|Case Two: Harold Hilman’s attack on electron microscopy may have cost the British neurophysiologist his job|
Neurophysiologist Harold Hillman has a serious career problem. He’s out of step with his peers, and now he’s out of a job as well.
For 15 years Hillman has been leading a scientist’s version of a double life. On the one hand, he has done mainstream neurological research and been a respected teacher of physiology. On the other, he has been questioning, needling, and increasingly infuriating those fellow biologists who use electron microscopy to study cells. Hillman says that the things scientists do to prepare specimens for the electron microscope so distort the objects’ structure that all observations and conclusions are suspect.
Perhaps because of Hillman’s personal charm, he has until recently been allowed to plow his lonely—and, most would say, arid—furrow. But now his relentless challenge to the scientific establishment may have finally caught up with him. His employer, the University of Surrey, has forced him to take early retirement at the age of 57 and, in so doing, has posed an interesting question: If Human’s mainstream work has been up to snuff (and there is no strong evidence to doubt otherwise), is it possible that the scientific establishment has robbed society of valuable contributions merely to punish a dissenter?
From 1965 until earlier this year, Human had been a reader in physiology at Surrey University and director of the Unity Laboratory of Neurobiology. When contraction hit British universities in 1981, Surrey’s Department of Human Biology and Health was scrapped. Hillman remained director of the Unity Laboratory, but with its continued funding in doubt, the university has obliged him to retire. He claims it is because of his controversial scientific views and the notoriety they have brought; the university maintains that it is consistent with the policy of shedding staff over the age of 55 in areas where the research is deemed “below average.”
A physician with research degrees in biochemistry and physiology, Hillman has worked primarily in neurobiology and resuscitation, and this work has never raised controversy. But in the early 1960s, he made a fateful and disturbing discovery that put him on the path to heresy. Human found that when centrifuged, adenosine triphosphate changed its activity. This meant that many experiments probing this crucial substance could be wrong.
Did scientists laud Human for such an important discovery? On the contrary, he couldn’t even get the results published. He says that one referee for the Biochemical Journal even wrote that “to suggest that physical agents can have chemical effects is revolutionary” and, by implication, absurd. (This criticism, of course, is itself ludicrous; as Hillman points out, grinding or stirring or centrifuging puts energy into the system, which can drive chemical reactions.)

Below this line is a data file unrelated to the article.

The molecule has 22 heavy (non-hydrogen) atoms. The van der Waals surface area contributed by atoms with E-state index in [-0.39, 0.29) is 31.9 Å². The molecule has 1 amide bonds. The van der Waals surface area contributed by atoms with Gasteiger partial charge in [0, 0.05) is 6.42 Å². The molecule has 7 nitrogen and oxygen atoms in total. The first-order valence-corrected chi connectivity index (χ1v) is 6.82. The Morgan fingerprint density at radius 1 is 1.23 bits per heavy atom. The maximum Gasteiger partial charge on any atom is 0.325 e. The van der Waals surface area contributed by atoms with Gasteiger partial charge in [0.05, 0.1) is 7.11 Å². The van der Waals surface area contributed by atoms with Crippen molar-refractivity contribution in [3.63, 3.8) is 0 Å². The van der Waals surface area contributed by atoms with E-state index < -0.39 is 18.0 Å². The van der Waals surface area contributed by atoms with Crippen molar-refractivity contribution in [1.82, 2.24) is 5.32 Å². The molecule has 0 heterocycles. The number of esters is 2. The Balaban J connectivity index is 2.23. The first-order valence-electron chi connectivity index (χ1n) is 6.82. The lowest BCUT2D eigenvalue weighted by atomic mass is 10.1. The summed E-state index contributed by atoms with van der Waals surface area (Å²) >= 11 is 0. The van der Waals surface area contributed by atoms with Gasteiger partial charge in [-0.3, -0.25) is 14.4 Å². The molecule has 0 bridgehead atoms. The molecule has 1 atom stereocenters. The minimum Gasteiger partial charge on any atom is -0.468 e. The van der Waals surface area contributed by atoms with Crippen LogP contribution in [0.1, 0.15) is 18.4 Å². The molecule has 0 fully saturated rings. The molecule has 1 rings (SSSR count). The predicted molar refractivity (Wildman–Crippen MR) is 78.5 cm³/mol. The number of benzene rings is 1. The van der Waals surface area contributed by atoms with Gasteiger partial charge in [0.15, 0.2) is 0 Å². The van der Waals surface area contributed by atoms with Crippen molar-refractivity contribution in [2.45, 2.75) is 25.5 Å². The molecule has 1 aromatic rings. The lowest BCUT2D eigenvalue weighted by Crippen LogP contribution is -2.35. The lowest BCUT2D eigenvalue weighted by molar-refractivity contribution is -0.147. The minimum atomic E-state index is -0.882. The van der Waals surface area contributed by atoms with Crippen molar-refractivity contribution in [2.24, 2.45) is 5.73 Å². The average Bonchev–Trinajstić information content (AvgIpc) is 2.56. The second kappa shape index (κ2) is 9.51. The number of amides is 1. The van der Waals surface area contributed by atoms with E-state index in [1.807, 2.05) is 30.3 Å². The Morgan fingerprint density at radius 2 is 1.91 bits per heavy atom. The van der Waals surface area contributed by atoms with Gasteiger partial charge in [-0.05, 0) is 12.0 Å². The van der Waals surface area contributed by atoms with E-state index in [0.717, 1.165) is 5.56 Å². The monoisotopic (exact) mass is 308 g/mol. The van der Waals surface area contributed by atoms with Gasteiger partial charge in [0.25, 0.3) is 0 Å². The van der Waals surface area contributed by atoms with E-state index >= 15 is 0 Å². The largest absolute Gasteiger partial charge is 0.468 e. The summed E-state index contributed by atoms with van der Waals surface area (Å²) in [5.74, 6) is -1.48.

Perturbed both by his findings and by their negative reception, Human began to investigate the effects of other experimental techniques. He observed that for some enzymes only 20% to 30% recovery is recorded, and concluded: “So we know prima fade that the technique is changing them.” Yet he couldn’t get funding to do the control experiments he believed necessary to put such techniques as chromatography, biochemistry, or electrophoresis to the test.
He was reduced to laying out his arguments in a book entitled Certainty and Uncertainty in Biochemical Techniques (Surrey University Press). But when the book appeared in 1972, the reviews were almost uniformly hostile. The most common complaint was that the arguments were old hat—the problems of preparation artifacts and degradation had all been solved or corrected for in the early days of the techniques. However, no one has answered to Hillman’s satisfaction the questions of when these confirmatory tests were ever done and where they were published. He believes to this day that no one has ever bothered to do the control experiments.
Still, one reviewer made a point that Hillman was prepared to ac cept: Although biochemists make many assumptions when they break a cell up into its components—for instance, they assume the pieces work just the same way outside the cell as they do in the complete cell—they somehow manage to arrive at a consistent and coherent picture of how the cell works.